Opera Scotland

Death in Venice

Music
Benjamin Britten (born Lowestoft, 22 November 1913; died Aldeburgh, 4 December 1976)

Text
Myfanwy Piper.

Source
Story Der Tod in Venedig (1911) by Thomas Mann (1875-1955).

Premières
First performance: Snape (The Maltings), 16 June 1973.
First UK performance: As above.
First performance in Scotland: Edinburgh (King’s Theatre), 4 September 1973.
Scottish Opera première: Glasgow (Theatre Royal), 20 August 1983.

Background
This was Britten’s last opera, and he was very ill while he worked on it, and was unable to conduct any performances. Inevitably this coloured the public and critical reception of the piece to a great extent. Further comparisons were made with the great film on the same subject directed by Luchino Visconti a couple of years earlier. In the film, Dirk Bogarde was made up to look like Mahler, who died shortly before Mann wrote his story, and the soundtrack of the film is permeated with the music of Mahler. This was all a distraction when the opera appeared, but the passage of time has allowed it to be seen as a masterpiece in its own right, full of atmospheric orchestration depicting Venice and its lagoon. The lead role, composed for Peter Pears, is enormously demanding. There is an extensive cast list of small roles representing the people of Venice as well as tourists. However very effective use is made of doubling, so that the lead baritone plays a long list of varied characters who seem to conspire to steer Aschenbach to his death.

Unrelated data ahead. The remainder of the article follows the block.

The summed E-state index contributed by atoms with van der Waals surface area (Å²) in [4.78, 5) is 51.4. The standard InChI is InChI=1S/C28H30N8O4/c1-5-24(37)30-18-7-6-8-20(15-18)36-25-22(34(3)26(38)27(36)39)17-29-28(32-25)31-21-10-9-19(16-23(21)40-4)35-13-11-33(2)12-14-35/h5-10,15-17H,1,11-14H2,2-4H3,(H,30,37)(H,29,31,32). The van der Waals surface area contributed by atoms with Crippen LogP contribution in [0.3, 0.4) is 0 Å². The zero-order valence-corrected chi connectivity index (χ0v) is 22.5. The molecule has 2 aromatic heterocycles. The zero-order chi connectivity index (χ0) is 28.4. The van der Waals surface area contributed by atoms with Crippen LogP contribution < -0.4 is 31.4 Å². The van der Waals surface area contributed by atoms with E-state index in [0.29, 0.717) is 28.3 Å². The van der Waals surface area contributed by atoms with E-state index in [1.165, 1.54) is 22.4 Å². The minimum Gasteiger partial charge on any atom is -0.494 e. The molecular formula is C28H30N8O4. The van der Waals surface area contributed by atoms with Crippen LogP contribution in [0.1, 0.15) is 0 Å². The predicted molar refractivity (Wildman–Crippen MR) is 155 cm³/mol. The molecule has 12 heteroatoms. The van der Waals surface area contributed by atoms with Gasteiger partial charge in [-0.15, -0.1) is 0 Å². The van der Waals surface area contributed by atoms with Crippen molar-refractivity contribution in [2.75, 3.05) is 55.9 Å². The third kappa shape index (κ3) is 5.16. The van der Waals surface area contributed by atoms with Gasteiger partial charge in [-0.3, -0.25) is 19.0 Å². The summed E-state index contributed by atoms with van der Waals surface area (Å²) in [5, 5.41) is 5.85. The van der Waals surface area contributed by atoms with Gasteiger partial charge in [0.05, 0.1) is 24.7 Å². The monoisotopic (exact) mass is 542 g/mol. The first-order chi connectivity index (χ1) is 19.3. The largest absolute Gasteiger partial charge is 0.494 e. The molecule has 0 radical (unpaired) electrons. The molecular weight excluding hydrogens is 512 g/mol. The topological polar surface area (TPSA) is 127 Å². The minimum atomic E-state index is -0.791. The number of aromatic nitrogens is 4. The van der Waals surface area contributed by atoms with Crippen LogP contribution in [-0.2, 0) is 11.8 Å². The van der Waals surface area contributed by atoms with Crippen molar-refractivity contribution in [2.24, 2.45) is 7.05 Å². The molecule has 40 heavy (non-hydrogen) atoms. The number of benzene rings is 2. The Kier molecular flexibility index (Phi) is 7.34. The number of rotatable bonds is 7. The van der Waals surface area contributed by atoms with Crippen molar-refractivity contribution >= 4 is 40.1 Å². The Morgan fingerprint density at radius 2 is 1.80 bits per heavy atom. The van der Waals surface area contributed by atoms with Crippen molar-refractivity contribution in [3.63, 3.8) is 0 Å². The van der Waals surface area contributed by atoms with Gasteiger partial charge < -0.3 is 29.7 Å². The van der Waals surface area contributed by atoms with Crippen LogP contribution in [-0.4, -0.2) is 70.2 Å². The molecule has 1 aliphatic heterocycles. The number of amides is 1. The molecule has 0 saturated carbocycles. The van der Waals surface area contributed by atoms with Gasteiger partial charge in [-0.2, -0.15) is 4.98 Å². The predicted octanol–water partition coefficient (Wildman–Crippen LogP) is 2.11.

Main Characters
Gustav von Aschenbach, a famous writer (tenor)
Traveller; Elderly Fop; Old Gondolier; Hotel Manager; Hotel Barber; Lead Player; Dionysus (baritone)
Voice of Apollo (counter-tenor)
Steward; Boatman; Waiter; Guide, Priest, English Clerk (baritone)
Hotel Porter (tenor)
Polish Mother (actor)
Tadzio, her son (dancer)

Plot Summary
The author Aschenbach arrives in Venice in the hope of refreshing his writing abilities. His visit is mistimed, and coincides with a serious outbreak of cholera. He only gradually realises what is happening, as the other tourists start to go home. When he tries to leave, his luggage goes missing and he returns to his hotel. During his stay he finds himself attracted to Tadzio, a Polish youth whose family are visiting the Lido. He watches Tadzio playing on the beach with other boys, imagining parallels with classical Greece. He discusses the cholera situation with his barber, and then is advised to depart by the English clerk. He returns to the Lido and finds the Poles about to leave. He again sits at the beach, and while watching Tadzio again he collapses and dies.

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